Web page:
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'Game changer' in hurricane prediction

The "Morning Edition" radio show on NPR featured a June 1 spot on NASA's $150 million Cyclone Global Navigation Satellite System (CYGNSS) mission, and scientists from The Ohio State University are part of the team that made it a reality.

The December 15, 2016 launch of CYGNSS will finally allow for a deeper understanding of how and why hurricanes develop and intensify. The data that comes back may prove key to forecasting accurate and life-saving information.

As NPR reporter Paul Flahive reveals in the story, "Predicting a hurricane's intensity may have gotten easier," this new technology could have warned meteorologists about recent rapid-changing storms, such as Hurricane Matthew, which wrought widespread destruction and catastrophic loss of life during its journey across the Western Atlantic, including parts of Haiti, Cuba, Dominican Republic, the Lucayan Archipelago, the southeastern United States, and the Canadian Maritimes. A total of 603 deaths were attributed to the storm.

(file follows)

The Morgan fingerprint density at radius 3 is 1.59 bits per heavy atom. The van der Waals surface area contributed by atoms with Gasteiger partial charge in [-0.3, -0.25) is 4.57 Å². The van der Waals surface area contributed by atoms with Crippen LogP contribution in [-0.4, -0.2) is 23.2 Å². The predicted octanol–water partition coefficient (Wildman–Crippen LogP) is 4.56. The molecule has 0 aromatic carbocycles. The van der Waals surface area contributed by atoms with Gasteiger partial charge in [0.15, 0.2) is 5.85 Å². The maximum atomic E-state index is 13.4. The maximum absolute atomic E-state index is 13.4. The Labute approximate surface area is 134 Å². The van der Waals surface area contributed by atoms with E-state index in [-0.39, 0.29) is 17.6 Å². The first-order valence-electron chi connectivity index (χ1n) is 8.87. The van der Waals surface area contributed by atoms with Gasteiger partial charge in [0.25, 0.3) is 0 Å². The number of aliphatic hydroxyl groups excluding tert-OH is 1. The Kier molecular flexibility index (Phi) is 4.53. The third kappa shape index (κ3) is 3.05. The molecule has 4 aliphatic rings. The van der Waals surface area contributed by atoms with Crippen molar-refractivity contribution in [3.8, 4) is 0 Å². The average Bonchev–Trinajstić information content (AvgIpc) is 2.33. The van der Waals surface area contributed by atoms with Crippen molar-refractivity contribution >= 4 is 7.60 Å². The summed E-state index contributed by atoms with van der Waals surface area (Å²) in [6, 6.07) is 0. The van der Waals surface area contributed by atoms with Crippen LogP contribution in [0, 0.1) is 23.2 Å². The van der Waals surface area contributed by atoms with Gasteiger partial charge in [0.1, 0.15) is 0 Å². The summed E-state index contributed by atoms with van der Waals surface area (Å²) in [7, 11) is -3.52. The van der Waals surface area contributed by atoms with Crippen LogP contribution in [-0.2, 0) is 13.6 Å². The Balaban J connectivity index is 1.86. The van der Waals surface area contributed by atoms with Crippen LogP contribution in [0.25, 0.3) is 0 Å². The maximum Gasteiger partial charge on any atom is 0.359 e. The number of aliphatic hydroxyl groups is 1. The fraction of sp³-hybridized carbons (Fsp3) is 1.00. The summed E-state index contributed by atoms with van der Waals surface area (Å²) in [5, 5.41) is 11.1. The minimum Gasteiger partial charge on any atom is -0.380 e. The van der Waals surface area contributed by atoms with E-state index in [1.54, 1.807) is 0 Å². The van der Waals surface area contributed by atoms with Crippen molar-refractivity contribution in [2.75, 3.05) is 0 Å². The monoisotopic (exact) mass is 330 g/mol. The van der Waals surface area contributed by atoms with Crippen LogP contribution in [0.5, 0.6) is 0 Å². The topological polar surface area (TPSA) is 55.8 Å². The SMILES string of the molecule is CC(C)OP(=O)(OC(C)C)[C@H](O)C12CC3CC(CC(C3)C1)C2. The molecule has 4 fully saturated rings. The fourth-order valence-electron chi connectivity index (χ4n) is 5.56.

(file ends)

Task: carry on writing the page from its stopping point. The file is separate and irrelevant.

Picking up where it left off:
"Researchers say CYGNSS could be a game changer because of the amount of quality data it will provide," Flahive said.

The CYGNSS lead investigator is Chris Ruf, professor of Atmospheric, Oceanic and Space Sciences, in Electrical and Computer Engineering and Computer Science at the University of Michigan.

Ohio State Department of Electrical and Computer Engineering Chair and Professor Joel Johnson is a co-investigator on the CYGNSS Science Team, with ElectroScience Lab (ESL) Research Scientist Andrew O’Brien.

“Our team has been involved with several aspects of the project, including the development of a tool to simulate the mission and its performance, as well as a ground-based system to help calibrate the satellite measurements,” Johnson said.

According to NASA, CYGNSS is actually a constellation of eight small satellites carried to orbit on a single launch vehicle intended to advance the forecasting and tracking methods of weather on Earth.

The mission of CYGNSS is to study the relationship between ocean surface properties, moist atmospheric thermodynamics, radiation and convective dynamics to determine how a tropical cyclone forms and whether it will strengthen or not.

For more information about CYGNSS, visit: https://www.nasa.gov/cygnss

Find a previous @OhioStateECE article on the topic HERE.

To contact Ohio State ECE faculty involved on the project, email Ryan Horns at Horns.1@osu.edu